Emergency rooms open, non-critical appointments canceled at Anchorage area hospitals

Damage from the earthquake on a staircase at Alaska Regional Hospital in Anchorage on Nov. 30, 2018. (Photo courtesy of Kjerstin Lastufka.)

Anchorage emergency departments were open today, and all three major Anchorage facilities said they received patients with earthquake-related injuries.

“Seventy-five percent of the patients that have come through today have been earthquake related,” said Alaska Regional Hospital CEO Julie Taylor. “But they’ve been very minor in nature. Lots of cuts, bruises, bumps that type of thing. From people tripping and falling when power was out, or stepping on broken glass.”

Providence Alaska Medical Center reported that their emergency department saw a normal volume of patients, including a few with earthquake-related injuries.

Alaska Native Medical Center also said they treated a handful of patients with very minor earthquake injuries.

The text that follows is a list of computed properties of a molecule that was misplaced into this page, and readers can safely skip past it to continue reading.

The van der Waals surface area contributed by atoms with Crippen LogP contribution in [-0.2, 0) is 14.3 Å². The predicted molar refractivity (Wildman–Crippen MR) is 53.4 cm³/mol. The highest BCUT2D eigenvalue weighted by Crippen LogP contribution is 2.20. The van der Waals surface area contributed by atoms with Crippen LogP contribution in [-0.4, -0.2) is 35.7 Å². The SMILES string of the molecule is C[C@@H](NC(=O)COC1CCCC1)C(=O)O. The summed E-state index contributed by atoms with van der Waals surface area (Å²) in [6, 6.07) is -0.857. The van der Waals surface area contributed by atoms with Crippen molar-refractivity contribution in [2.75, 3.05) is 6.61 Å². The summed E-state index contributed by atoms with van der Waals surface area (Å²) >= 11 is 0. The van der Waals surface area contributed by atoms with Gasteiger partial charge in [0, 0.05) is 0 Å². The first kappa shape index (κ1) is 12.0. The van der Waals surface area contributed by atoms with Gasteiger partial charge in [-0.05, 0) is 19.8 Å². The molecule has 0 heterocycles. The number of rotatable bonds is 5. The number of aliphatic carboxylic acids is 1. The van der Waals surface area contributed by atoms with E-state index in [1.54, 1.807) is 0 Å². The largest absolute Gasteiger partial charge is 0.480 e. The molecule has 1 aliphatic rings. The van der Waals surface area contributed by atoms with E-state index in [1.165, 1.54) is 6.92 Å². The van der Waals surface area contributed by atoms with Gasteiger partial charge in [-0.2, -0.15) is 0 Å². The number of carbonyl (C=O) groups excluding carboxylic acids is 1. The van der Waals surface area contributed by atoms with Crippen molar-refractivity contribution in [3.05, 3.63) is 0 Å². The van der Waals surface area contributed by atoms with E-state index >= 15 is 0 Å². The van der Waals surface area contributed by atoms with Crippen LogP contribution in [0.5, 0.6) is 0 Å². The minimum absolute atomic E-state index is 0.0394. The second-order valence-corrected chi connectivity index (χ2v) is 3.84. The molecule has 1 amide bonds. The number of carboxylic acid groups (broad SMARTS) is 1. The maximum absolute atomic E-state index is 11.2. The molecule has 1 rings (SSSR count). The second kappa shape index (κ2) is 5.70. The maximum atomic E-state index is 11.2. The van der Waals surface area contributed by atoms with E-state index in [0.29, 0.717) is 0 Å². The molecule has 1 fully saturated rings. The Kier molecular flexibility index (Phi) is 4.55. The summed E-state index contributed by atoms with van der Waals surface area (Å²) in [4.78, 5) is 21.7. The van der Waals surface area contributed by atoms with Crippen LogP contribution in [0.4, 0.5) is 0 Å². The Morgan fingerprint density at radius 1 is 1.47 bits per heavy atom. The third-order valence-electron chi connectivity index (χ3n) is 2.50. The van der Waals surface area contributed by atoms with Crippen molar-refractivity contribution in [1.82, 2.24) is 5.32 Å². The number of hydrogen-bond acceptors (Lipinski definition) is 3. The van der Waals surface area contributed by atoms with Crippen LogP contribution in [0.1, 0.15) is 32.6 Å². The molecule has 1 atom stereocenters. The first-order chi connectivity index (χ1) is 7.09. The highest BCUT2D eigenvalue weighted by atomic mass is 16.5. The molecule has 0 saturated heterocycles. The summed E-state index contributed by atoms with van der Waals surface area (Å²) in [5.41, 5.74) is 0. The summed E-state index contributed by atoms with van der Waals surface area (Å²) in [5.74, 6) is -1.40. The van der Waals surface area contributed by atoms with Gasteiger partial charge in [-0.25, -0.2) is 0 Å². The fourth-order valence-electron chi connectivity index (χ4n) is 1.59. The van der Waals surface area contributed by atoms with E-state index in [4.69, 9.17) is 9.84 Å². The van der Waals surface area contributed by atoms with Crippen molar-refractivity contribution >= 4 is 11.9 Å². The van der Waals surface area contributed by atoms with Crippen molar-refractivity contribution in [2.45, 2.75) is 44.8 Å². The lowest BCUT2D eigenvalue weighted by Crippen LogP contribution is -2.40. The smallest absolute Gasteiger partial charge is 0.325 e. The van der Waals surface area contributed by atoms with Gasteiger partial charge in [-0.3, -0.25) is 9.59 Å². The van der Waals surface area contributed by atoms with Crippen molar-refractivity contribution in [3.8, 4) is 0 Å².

All three canceled elective surgeries and non-emergency appointments.

Tom Cox from Fairbanks was at Alaska Regional Hospital in Anchorage in the waiting room as his wife was undergoing foot surgery when the earthquake began.

“Ceiling tiles fell down, some water lines broke,” he said. “Some people started to panic and stuff. The nurses were all great. They came out and checked on everybody. Tried to stay calm.”

He said he was asked to evacuate out the emergency room exit. The surgeons were able to finish his wife’s surgery, and he said he was getting regular updates from staff.

‘The nurses and the doctors were right on time. They were spot perfect. It helps everybody,” he said. “I come from a military background so I’m used to chaos and stuff but they took control. They kept all the family members calm and safe. That’s the important thing.”

Alaska Regional Hospital incurred some visible damage, the CEO said, but they’re still assessing whether there was any significant structural damage. There are water leaks around the building.

“If water leaks from a pipe and bursts all over your sterile supplies, it makes it harder to do procedures,” Taylor said. “So it’s that kind of damage that I think isn’t as visible as you’re walking down hallways but it is significantly behind the scenes.”

Taylor says that no patients or staff were injured. Patients who are in the facility are still being cared for.

She recommends that people call before going to appointments on Monday to make sure they can be seen.

 

Ravenna Koenig contributed to this report.